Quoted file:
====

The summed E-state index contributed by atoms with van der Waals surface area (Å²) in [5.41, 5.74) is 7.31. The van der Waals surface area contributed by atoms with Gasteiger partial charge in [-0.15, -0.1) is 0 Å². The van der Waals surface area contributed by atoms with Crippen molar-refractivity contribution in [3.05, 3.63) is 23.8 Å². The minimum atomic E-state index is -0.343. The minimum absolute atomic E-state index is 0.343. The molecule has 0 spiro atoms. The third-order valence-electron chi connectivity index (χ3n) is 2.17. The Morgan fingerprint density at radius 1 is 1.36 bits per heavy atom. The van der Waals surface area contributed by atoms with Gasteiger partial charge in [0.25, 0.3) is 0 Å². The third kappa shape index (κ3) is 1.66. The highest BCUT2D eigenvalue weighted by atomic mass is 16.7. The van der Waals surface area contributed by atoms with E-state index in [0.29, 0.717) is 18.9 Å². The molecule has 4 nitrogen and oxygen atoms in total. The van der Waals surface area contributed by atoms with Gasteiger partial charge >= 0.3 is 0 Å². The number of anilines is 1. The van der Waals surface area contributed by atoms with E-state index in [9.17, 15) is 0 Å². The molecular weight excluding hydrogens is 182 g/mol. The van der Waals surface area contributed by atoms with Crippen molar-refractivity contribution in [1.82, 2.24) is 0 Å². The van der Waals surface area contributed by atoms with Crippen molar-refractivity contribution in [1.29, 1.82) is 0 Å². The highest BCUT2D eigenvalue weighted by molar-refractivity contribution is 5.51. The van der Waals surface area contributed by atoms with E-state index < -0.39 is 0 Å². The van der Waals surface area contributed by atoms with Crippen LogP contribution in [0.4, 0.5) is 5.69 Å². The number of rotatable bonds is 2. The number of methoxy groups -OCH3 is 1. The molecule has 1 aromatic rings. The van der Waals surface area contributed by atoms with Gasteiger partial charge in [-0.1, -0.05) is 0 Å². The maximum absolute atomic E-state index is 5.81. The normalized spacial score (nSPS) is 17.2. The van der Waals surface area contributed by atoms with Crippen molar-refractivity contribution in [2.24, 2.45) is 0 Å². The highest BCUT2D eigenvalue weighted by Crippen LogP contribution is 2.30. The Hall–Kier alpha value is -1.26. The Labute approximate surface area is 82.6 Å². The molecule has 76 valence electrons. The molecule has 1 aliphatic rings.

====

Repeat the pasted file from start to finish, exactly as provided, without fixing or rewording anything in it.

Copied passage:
The summed E-state index contributed by atoms with van der Waals surface area (Å²) in [5.41, 5.74) is 7.31. The van der Waals surface area contributed by atoms with Gasteiger partial charge in [-0.15, -0.1) is 0 Å². The van der Waals surface area contributed by atoms with Crippen molar-refractivity contribution in [3.05, 3.63) is 23.8 Å². The minimum atomic E-state index is -0.343. The minimum absolute atomic E-state index is 0.343. The molecule has 0 spiro atoms. The third-order valence-electron chi connectivity index (χ3n) is 2.17. The Morgan fingerprint density at radius 1 is 1.36 bits per heavy atom. The van der Waals surface area contributed by atoms with Gasteiger partial charge in [0.25, 0.3) is 0 Å². The third kappa shape index (κ3) is 1.66. The highest BCUT2D eigenvalue weighted by atomic mass is 16.7. The van der Waals surface area contributed by atoms with E-state index in [0.29, 0.717) is 18.9 Å². The molecule has 4 nitrogen and oxygen atoms in total. The van der Waals surface area contributed by atoms with Gasteiger partial charge >= 0.3 is 0 Å². The number of anilines is 1. The van der Waals surface area contributed by atoms with E-state index in [9.17, 15) is 0 Å². The molecular weight excluding hydrogens is 182 g/mol. The van der Waals surface area contributed by atoms with Crippen molar-refractivity contribution in [1.82, 2.24) is 0 Å². The van der Waals surface area contributed by atoms with Crippen molar-refractivity contribution in [1.29, 1.82) is 0 Å². The highest BCUT2D eigenvalue weighted by molar-refractivity contribution is 5.51. The van der Waals surface area contributed by atoms with E-state index < -0.39 is 0 Å². The van der Waals surface area contributed by atoms with Crippen LogP contribution in [0.4, 0.5) is 5.69 Å². The number of rotatable bonds is 2. The number of methoxy groups -OCH3 is 1. The molecule has 1 aromatic rings. The van der Waals surface area contributed by atoms with Gasteiger partial charge in [-0.1, -0.05) is 0 Å². The maximum absolute atomic E-state index is 5.81. The normalized spacial score (nSPS) is 17.2. The van der Waals surface area contributed by atoms with Crippen molar-refractivity contribution in [2.24, 2.45) is 0 Å². The highest BCUT2D eigenvalue weighted by Crippen LogP contribution is 2.30. The Hall–Kier alpha value is -1.26. The Labute approximate surface area is 82.6 Å². The molecule has 76 valence electrons. The molecule has 1 aliphatic rings.